Things that people take for granted like power, internet and gyms maybe limited or no-existent. While I was working in West Africa mains electricity could be on for maybe a couple of hours a day, so laptops were always plugged in, phones charged at every opportunity. In most places internet is available to some extent, so you need to see how the locals get it and make sure you’re not getting scammed on rates. Food can be another issue for some trainers, don’t expect steak, potatoes and doughnuts. If trainers and operators are fussy eaters or germaphobic it raises a red flag for me. To be able to operate in an environment you need to be comfortable in that environment!

Now a lot of training programs change because the facilities and equipment that was requested or expected are not available, so you have to work with what you have. In locations where there are issues with corruption you can expect problems with equipment being stolen or sold; on one job I ended up cutting a deal with a team leader of a tactical team on ammunition, as the allocation kept getting smaller without anything being shot. I understood their situation and my main concern was improving operational effectiveness of the team and for this I needed the co-operation of the team leader and the team members.

On the other end of the scale we once had a group attend a custom course we organized for them in Serbia. This group included two American instructors who had law enforcement backgrounds… This group stayed in the most expensive hotel in Belgrade and were the only people we had ever complain about the facilities we use in Serbia. In America the ranges are better, in America we bought new Glocks for the students, in America… These supposed experienced instructors were ignorant prima donnas that did not know the rest of the world is not like America!! In America tactical equipment, guns and ammunition are freely available and quite cheap, not so in most other countries.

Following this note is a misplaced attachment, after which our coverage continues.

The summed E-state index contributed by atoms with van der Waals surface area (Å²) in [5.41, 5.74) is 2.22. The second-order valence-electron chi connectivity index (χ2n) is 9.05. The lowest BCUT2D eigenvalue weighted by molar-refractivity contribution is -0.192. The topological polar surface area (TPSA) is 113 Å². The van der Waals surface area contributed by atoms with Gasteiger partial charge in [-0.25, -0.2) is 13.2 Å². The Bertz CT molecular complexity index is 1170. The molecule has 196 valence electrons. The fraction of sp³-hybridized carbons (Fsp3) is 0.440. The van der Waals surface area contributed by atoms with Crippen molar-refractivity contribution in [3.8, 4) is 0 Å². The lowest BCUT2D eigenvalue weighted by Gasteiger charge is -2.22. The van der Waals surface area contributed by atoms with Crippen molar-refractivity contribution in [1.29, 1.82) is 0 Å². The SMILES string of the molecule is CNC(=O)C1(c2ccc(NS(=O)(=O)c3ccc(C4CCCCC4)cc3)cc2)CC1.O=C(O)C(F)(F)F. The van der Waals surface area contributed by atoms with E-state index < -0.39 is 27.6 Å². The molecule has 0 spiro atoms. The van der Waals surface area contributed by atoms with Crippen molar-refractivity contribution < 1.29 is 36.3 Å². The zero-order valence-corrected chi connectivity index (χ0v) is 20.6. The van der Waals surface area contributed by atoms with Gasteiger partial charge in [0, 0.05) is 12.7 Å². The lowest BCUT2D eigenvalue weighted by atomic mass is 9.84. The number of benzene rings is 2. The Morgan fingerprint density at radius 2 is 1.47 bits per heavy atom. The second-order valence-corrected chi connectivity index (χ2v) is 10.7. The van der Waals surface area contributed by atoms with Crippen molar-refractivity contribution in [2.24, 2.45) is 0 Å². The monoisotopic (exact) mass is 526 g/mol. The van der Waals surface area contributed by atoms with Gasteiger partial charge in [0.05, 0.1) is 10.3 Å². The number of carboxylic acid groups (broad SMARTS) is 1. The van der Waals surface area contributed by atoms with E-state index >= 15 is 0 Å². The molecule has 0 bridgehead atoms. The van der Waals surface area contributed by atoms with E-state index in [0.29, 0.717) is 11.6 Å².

I am lucky that over the years I have had some good guides and I remember one from when I was in South Africa in 94 made it clear to me you must respect and understand others cultures. He was white and of a British Army background and it was clear to me that his native employees respected him greatly. He told me he made it clear to his guys that some aspects of their culture he dislike and their food disgusted him as he knew some aspects of his culture etc. disgusted them. But, he also made it clear he respected their culture and expected the same in return. It worked!

I have had to deal with various problems over the years that have voodoo and magic. Now for some this may seem a joke but in a lot of places voodoo and magic are part of the culture. One story I tell happened while I was working in Nigeria. A laptop computer went missing form a room at the training location and the trainees were the suspects. I was training about 60 vigilantes from 5 districts, many of whom could not read or write but this did not mean they were stupid! The next morning after the admin staff made a stink about the